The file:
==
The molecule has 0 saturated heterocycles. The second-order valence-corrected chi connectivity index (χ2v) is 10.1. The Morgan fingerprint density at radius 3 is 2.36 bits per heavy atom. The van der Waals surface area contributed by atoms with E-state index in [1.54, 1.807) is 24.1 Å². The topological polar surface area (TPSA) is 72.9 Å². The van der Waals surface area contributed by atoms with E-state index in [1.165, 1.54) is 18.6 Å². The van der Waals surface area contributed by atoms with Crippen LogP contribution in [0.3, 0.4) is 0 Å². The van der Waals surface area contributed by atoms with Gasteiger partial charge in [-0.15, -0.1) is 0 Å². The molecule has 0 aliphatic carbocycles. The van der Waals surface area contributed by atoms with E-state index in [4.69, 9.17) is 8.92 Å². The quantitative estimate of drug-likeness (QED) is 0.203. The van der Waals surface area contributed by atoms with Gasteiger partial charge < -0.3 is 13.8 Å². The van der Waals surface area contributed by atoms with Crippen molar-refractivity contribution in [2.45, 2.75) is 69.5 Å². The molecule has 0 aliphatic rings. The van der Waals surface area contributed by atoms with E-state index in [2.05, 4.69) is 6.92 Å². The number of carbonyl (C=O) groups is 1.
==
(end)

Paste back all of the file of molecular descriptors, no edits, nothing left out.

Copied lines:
The molecule has 0 saturated heterocycles. The second-order valence-corrected chi connectivity index (χ2v) is 10.1. The Morgan fingerprint density at radius 3 is 2.36 bits per heavy atom. The van der Waals surface area contributed by atoms with E-state index in [1.54, 1.807) is 24.1 Å². The topological polar surface area (TPSA) is 72.9 Å². The van der Waals surface area contributed by atoms with E-state index in [1.165, 1.54) is 18.6 Å². The van der Waals surface area contributed by atoms with Crippen LogP contribution in [0.3, 0.4) is 0 Å². The van der Waals surface area contributed by atoms with Gasteiger partial charge in [-0.15, -0.1) is 0 Å². The molecule has 0 aliphatic carbocycles. The van der Waals surface area contributed by atoms with E-state index in [4.69, 9.17) is 8.92 Å². The quantitative estimate of drug-likeness (QED) is 0.203. The van der Waals surface area contributed by atoms with Gasteiger partial charge < -0.3 is 13.8 Å². The van der Waals surface area contributed by atoms with Crippen molar-refractivity contribution in [2.45, 2.75) is 69.5 Å². The molecule has 0 aliphatic rings. The van der Waals surface area contributed by atoms with E-state index in [2.05, 4.69) is 6.92 Å². The number of carbonyl (C=O) groups is 1.